Browsing named entities in Rebellion Record: a Diary of American Events: Documents and Narratives, Volume 8. (ed. Frank Moore). You can also browse the collection for February 27th or search for February 27th in all documents.

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ghteen mules and sets of harness; 2500 pounds of bacon; two fine horses, saddles, and bridles; about 1000 head of cattle, and one prisoner, G. R. Paul, government agent. All the articles captured I gave to the refugees, as they were of no use to us. The estimate value of the above property to the rebels cannot be less than $3,000,000. That is the value put upon it by the most intelligent refugees. List of articles and property destroyed on Goose Creek by the boats' crew from the United States steamer Tahoma, February twenty-sixth and twenty-seventh, 1864: Two thousand bushels of salt in barrels and bins; three corn-cribs, containing about 1000 bushels; large quantity of hay and fodder; blacksmith's shop and tools; carpenter's shop and tools; about 100 store and other houses, stables, etc.; 165 kettles and pans, average capacity, 100 gallons; 53 large boilers, of about 800 gallons capacity each; 98 well-constructed brick furnaces; nine wagons and carts, 20 sets mule harness.
Doc. 122.-Sherman's Mississippi expedition. Despatch from General Sherman. Vicksburgh, February 27, via Cairo, March 10, 1864. Lieutenant-General Grant, care of Major-General Halleck: General: I got in this morning from Canton, where I left my army in splendid heart and condition. We reached Jackson February sixth, crossed the Pearl, and passed through Brandon to Morton, where the enemy made dispositions for battle, but fled in the night. We posted on over all obstacles, and reached Meridian February fourteenth. General Polk, having a railroad to assist him in his retreat, escaped across the Tombigbee on the seventeenth. We staid at Meridian a week, and made the most complete destruction of the railroads ever beheld — south below Quitman, east to Cuba Station, twenty miles north to Lauderdale Springs, and west all the way back to Jackson. I could hear nothing of the cavalry force of General William Smith ordered to be there by February tenth. I inclose by mail this
day until Saturday morning, and it appeared like a month. I have no time to write more; will write again soon. Love to all. Your daughter, S. E. P. B. Operations of the cavalry under Generals Smith and Grierson. Memphis, Tenn., February 27. From an officer attached to General Grierson's column of the cavalry expedition, which returned yesterday, the following memoranda of the march of that command was obtained. February 11th, marched from Germantown, Tennessee, crossed thelis's and Hepburn's brigades marched to Germantown, on the Memphis and Charleston Railroad, fourteen miles from Memphis, and Waring's brigade crossed the Wolf River near Colliersville, and moved slowly toward Memphis, where it arrived on twenty-seventh February, again crossing the Wolf River at Shelby's Ferry. The loss of the entire command in men killed, wounded, and missing was about three hundred and fifty; in horses, nearly three thousand. By this retreat General Sherman was deprived of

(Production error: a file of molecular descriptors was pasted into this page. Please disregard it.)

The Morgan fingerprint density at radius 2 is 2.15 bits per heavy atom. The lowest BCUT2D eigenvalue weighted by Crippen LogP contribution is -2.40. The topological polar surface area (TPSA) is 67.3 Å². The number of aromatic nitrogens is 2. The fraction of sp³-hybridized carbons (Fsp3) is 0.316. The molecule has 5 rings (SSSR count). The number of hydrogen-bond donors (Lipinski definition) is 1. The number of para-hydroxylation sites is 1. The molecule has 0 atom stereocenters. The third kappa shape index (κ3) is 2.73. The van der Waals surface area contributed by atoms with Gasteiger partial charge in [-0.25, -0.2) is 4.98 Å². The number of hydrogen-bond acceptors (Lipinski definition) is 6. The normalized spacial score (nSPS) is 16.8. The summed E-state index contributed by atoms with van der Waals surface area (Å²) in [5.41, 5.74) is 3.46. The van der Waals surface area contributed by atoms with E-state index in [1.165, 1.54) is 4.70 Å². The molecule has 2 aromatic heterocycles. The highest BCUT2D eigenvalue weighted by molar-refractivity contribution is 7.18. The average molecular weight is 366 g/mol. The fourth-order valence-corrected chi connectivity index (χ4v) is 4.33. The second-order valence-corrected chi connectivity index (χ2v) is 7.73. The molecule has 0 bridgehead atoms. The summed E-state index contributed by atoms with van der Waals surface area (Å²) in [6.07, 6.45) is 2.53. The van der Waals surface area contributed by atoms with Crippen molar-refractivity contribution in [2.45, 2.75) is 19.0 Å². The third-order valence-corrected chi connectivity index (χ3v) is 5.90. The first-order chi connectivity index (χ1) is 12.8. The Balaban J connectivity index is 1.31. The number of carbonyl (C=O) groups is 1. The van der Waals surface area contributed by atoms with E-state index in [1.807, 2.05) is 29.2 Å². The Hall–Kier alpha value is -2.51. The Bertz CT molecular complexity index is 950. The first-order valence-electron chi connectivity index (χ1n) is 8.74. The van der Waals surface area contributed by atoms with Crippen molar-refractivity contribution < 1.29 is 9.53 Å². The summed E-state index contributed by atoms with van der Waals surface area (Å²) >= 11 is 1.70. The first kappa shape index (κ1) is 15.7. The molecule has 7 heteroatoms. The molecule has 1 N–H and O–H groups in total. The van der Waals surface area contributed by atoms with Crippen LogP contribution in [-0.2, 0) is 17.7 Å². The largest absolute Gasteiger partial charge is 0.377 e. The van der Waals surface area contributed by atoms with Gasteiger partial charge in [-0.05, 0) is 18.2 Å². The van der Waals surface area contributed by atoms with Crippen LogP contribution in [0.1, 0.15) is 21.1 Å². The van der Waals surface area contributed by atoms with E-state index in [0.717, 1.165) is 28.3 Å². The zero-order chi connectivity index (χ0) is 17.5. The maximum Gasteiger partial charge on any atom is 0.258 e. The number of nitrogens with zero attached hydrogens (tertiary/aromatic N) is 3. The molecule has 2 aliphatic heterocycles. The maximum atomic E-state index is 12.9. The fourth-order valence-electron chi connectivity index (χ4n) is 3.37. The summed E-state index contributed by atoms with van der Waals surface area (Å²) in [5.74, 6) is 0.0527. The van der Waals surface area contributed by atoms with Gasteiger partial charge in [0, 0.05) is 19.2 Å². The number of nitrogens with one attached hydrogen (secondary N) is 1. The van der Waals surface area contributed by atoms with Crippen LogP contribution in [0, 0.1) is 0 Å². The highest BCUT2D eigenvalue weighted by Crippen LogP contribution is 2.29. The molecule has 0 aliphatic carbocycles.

6th. At about nine o'clock A. M., I moved my command south-east one mile, on to the ridge two miles north of the Tunnel, threw out some skirmishers on the eastern slope, met some rebel cavalry that were attempting to follow us, and drove them out of sight and hearing. In the evening, moved down south-west into the valley at Israel's house; rested until nine o'clock P. M. Was ordered and marched westward to the Stone Church, near Catoosa Platform, and rested the balance of the night. February 27th. Started at twelve o'clock M., and marched to Ewing's farm, north nine miles, and camped for the night. February 28th. Marched at seven o'clock A. M. Arrived in camp at this place at twelve o'clock M. Command in good condition. I can with pleasure refer to the prompt and willing cooperation and obedience of the officers and men of my command during this short campaign, and I regard myself as truly fortunate, in being surrounded by first-class officers, both of infantry and artill